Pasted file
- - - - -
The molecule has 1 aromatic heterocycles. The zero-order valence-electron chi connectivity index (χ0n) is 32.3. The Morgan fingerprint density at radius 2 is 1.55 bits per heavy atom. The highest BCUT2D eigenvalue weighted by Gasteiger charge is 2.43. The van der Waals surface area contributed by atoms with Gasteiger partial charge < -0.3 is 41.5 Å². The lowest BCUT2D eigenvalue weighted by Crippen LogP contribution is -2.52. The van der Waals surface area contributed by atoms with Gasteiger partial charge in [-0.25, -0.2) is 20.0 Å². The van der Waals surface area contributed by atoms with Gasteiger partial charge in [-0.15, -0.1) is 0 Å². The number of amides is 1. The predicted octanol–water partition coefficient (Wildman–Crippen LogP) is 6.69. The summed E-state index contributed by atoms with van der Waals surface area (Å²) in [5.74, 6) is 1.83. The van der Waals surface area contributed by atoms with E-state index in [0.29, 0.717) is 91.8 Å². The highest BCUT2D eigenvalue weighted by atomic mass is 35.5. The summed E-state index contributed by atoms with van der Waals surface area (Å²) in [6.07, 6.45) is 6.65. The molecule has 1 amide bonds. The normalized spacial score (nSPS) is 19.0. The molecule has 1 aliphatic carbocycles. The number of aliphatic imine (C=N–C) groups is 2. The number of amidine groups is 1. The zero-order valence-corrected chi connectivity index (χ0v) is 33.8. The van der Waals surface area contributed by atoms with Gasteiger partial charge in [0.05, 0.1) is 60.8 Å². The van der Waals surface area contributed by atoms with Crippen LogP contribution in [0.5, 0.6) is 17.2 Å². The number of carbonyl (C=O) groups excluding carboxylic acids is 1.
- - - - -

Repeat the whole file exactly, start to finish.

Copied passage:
The molecule has 1 aromatic heterocycles. The zero-order valence-electron chi connectivity index (χ0n) is 32.3. The Morgan fingerprint density at radius 2 is 1.55 bits per heavy atom. The highest BCUT2D eigenvalue weighted by Gasteiger charge is 2.43. The van der Waals surface area contributed by atoms with Gasteiger partial charge < -0.3 is 41.5 Å². The lowest BCUT2D eigenvalue weighted by Crippen LogP contribution is -2.52. The van der Waals surface area contributed by atoms with Gasteiger partial charge in [-0.25, -0.2) is 20.0 Å². The van der Waals surface area contributed by atoms with Gasteiger partial charge in [-0.15, -0.1) is 0 Å². The number of amides is 1. The predicted octanol–water partition coefficient (Wildman–Crippen LogP) is 6.69. The summed E-state index contributed by atoms with van der Waals surface area (Å²) in [5.74, 6) is 1.83. The van der Waals surface area contributed by atoms with E-state index in [0.29, 0.717) is 91.8 Å². The highest BCUT2D eigenvalue weighted by atomic mass is 35.5. The summed E-state index contributed by atoms with van der Waals surface area (Å²) in [6.07, 6.45) is 6.65. The molecule has 1 amide bonds. The normalized spacial score (nSPS) is 19.0. The molecule has 1 aliphatic carbocycles. The number of aliphatic imine (C=N–C) groups is 2. The number of amidine groups is 1. The zero-order valence-corrected chi connectivity index (χ0v) is 33.8. The van der Waals surface area contributed by atoms with Gasteiger partial charge in [0.05, 0.1) is 60.8 Å². The van der Waals surface area contributed by atoms with Crippen LogP contribution in [0.5, 0.6) is 17.2 Å². The number of carbonyl (C=O) groups excluding carboxylic acids is 1.